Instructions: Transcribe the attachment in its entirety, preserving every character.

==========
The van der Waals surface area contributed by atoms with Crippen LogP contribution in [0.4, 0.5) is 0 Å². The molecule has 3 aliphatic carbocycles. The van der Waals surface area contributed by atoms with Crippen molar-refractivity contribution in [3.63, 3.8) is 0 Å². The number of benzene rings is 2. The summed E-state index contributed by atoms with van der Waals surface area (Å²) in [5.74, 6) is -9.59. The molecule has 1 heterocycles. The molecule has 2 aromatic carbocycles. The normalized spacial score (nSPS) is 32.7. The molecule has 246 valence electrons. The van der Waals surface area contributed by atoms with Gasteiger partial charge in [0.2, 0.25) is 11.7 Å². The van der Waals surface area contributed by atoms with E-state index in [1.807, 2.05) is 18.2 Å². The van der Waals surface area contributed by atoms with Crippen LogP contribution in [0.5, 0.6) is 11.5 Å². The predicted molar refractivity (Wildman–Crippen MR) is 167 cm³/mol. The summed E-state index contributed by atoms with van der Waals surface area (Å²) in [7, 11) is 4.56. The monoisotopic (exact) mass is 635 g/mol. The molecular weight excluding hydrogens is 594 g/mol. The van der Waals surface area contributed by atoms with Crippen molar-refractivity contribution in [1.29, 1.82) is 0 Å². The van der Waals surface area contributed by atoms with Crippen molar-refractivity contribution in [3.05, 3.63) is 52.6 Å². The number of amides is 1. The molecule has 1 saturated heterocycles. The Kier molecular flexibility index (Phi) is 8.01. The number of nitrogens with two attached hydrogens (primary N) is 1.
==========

The van der Waals surface area contributed by atoms with Crippen LogP contribution in [0.4, 0.5) is 0 Å². The molecule has 3 aliphatic carbocycles. The van der Waals surface area contributed by atoms with Crippen molar-refractivity contribution in [3.63, 3.8) is 0 Å². The number of benzene rings is 2. The summed E-state index contributed by atoms with van der Waals surface area (Å²) in [5.74, 6) is -9.59. The molecule has 1 heterocycles. The molecule has 2 aromatic carbocycles. The normalized spacial score (nSPS) is 32.7. The molecule has 246 valence electrons. The van der Waals surface area contributed by atoms with Gasteiger partial charge in [0.2, 0.25) is 11.7 Å². The van der Waals surface area contributed by atoms with E-state index in [1.807, 2.05) is 18.2 Å². The van der Waals surface area contributed by atoms with Crippen LogP contribution in [0.5, 0.6) is 11.5 Å². The predicted molar refractivity (Wildman–Crippen MR) is 167 cm³/mol. The summed E-state index contributed by atoms with van der Waals surface area (Å²) in [7, 11) is 4.56. The monoisotopic (exact) mass is 635 g/mol. The molecular weight excluding hydrogens is 594 g/mol. The van der Waals surface area contributed by atoms with Crippen molar-refractivity contribution in [1.29, 1.82) is 0 Å². The van der Waals surface area contributed by atoms with Crippen molar-refractivity contribution in [3.05, 3.63) is 52.6 Å². The number of amides is 1. The molecule has 1 saturated heterocycles. The Kier molecular flexibility index (Phi) is 8.01. The number of nitrogens with two attached hydrogens (primary N) is 1.